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A Novel Rare Missense Variation of the NOD2 Gene: Evidences of Implication in Crohn’s Disease

EA 2694—Santé Publique: épidémiologie et qualité des soins, University Lille, CHU Lille, F-59000 Lille, France
EA 7364—RADEME—Maladies RAres du Developpement embryonnaire et du MEtabolisme, University Lille, F-59000 Lille, France
CHU Lille, Institut de Génétique Médicale, F-59000 Lille, France
CNRS UMR 8199, European Genomic Institute for Diabetes (EGID), Institut Pasteur de Lille, University of Lille, F-59000 Lille, France
Department of Medicine, Section of Genomics of Common Disease, Imperial College London, London SW7 2AZ, UK
Registre Epimad, Gastroenterology Unit, Amiens University Hospital, F-80054 Amiens, France
Registre Epimad, Service de Santé Publique, d’Epidémiologie, d’Economie de la Santé et de la Prévention, Maison Régionale de la Recherche Clinique, CHU Lille, F-59000 Lille, France
Inserm, UMR 995—LIRIC, Université de Lille, F-59000 Lille, France
Author to whom correspondence should be addressed.
Int. J. Mol. Sci. 2019, 20(4), 835;
Received: 12 November 2018 / Revised: 23 January 2019 / Accepted: 3 February 2019 / Published: 15 February 2019
(This article belongs to the Section Molecular Biology)
The NOD2 gene, involved in innate immune responses to bacterial peptidoglycan, has been found to be closely associated with Crohn’s Disease (CD), with an Odds Ratio ranging from 3–36. Families with three or more CD-affected members were related to a high frequency of NOD2 gene variations, such as R702W, G908R, and 1007fs, and were reported in the EPIMAD Registry. However, some rare CD multiplex families were described without identification of common NOD2 linked-to-disease variations. In order to identify new genetic variation(s) closely linked with CD, whole exome sequencing was performed on available subjects, comprising four patients in two generations affected with Crohn’s disease without R702W and G908R variation and three unaffected related subjects. A rare and, not yet, reported missense variation of the NOD2 gene, N1010K, was detected and co-segregated across affected patients. In silico evaluation and modelling highlighted evidence for an adverse effect of the N1010K variation with regard to CD. Moreover, cumulative characterization of N1010K and 1007fs as a compound heterozygous state in two, more severe CD family members strongly suggests that N1010K could well be a new risk factor involved in Crohn’s disease genetic susceptibility. View Full-Text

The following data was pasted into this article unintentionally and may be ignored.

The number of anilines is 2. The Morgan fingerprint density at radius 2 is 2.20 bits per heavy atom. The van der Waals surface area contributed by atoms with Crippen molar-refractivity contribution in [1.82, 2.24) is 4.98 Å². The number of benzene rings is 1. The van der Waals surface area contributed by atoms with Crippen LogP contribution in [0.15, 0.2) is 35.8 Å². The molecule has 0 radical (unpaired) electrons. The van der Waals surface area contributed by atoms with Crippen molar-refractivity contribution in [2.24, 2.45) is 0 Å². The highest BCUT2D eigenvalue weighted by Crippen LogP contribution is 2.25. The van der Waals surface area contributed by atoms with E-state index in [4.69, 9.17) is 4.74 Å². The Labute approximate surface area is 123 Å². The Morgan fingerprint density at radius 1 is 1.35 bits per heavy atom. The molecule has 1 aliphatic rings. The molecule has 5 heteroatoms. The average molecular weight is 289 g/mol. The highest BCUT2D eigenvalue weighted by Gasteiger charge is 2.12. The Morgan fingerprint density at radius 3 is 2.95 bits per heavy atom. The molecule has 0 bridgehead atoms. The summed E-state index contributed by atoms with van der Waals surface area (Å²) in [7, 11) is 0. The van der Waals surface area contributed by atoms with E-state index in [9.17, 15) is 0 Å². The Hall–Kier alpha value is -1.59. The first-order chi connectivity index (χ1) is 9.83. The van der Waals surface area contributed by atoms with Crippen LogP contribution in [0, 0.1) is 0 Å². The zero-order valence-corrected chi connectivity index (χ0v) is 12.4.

Keywords: Crohn’s disease; NOD2 gene; variation; WES Crohn’s disease; NOD2 gene; variation; WES
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MDPI and ACS Style

Frade-Proud’Hon-Clerc, S.; Smol, T.; Frenois, F.; Sand, O.; Vaillant, E.; Dhennin, V.; Bonnefond, A.; Froguel, P.; Fumery, M.; Guillon-Dellac, N.; Gower-Rousseau, C.; Vasseur, F. A Novel Rare Missense Variation of the NOD2 Gene: Evidences of Implication in Crohn’s Disease. Int. J. Mol. Sci. 2019, 20, 835.

AMA Style

Frade-Proud’Hon-Clerc S, Smol T, Frenois F, Sand O, Vaillant E, Dhennin V, Bonnefond A, Froguel P, Fumery M, Guillon-Dellac N, Gower-Rousseau C, Vasseur F. A Novel Rare Missense Variation of the NOD2 Gene: Evidences of Implication in Crohn’s Disease. International Journal of Molecular Sciences. 2019; 20(4):835.

Chicago/Turabian Style

Frade-Proud’Hon-Clerc, Sara, Thomas Smol, Frédéric Frenois, Olivier Sand, Emmanuel Vaillant, Véronique Dhennin, Amélie Bonnefond, Philippe Froguel, Mathurin Fumery, Nathalie Guillon-Dellac, Corinne Gower-Rousseau, and Francis Vasseur. 2019. "A Novel Rare Missense Variation of the NOD2 Gene: Evidences of Implication in Crohn’s Disease" International Journal of Molecular Sciences 20, no. 4: 835.

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